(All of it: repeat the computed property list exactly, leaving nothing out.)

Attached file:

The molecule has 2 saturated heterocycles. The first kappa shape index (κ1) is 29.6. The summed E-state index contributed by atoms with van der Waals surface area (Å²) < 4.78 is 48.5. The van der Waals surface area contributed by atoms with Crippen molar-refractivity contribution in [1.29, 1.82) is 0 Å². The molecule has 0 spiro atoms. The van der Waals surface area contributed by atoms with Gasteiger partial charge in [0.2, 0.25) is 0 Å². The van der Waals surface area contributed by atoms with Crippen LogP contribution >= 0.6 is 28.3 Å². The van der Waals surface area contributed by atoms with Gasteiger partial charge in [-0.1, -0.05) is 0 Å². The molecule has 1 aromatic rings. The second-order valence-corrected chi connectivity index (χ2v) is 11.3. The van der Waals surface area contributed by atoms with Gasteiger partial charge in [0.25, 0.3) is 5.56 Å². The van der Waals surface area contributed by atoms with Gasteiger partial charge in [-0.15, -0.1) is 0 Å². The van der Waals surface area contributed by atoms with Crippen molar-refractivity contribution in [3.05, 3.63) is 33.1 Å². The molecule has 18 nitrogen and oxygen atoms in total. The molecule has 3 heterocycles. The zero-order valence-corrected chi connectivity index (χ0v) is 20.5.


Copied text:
The molecule has 2 saturated heterocycles. The first kappa shape index (κ1) is 29.6. The summed E-state index contributed by atoms with van der Waals surface area (Å²) < 4.78 is 48.5. The van der Waals surface area contributed by atoms with Crippen molar-refractivity contribution in [1.29, 1.82) is 0 Å². The molecule has 0 spiro atoms. The van der Waals surface area contributed by atoms with Gasteiger partial charge in [0.2, 0.25) is 0 Å². The van der Waals surface area contributed by atoms with Crippen LogP contribution >= 0.6 is 28.3 Å². The van der Waals surface area contributed by atoms with Gasteiger partial charge in [-0.1, -0.05) is 0 Å². The molecule has 1 aromatic rings. The second-order valence-corrected chi connectivity index (χ2v) is 11.3. The van der Waals surface area contributed by atoms with Gasteiger partial charge in [0.25, 0.3) is 5.56 Å². The van der Waals surface area contributed by atoms with Gasteiger partial charge in [-0.15, -0.1) is 0 Å². The van der Waals surface area contributed by atoms with Crippen molar-refractivity contribution in [3.05, 3.63) is 33.1 Å². The molecule has 18 nitrogen and oxygen atoms in total. The molecule has 3 heterocycles. The zero-order valence-corrected chi connectivity index (χ0v) is 20.5.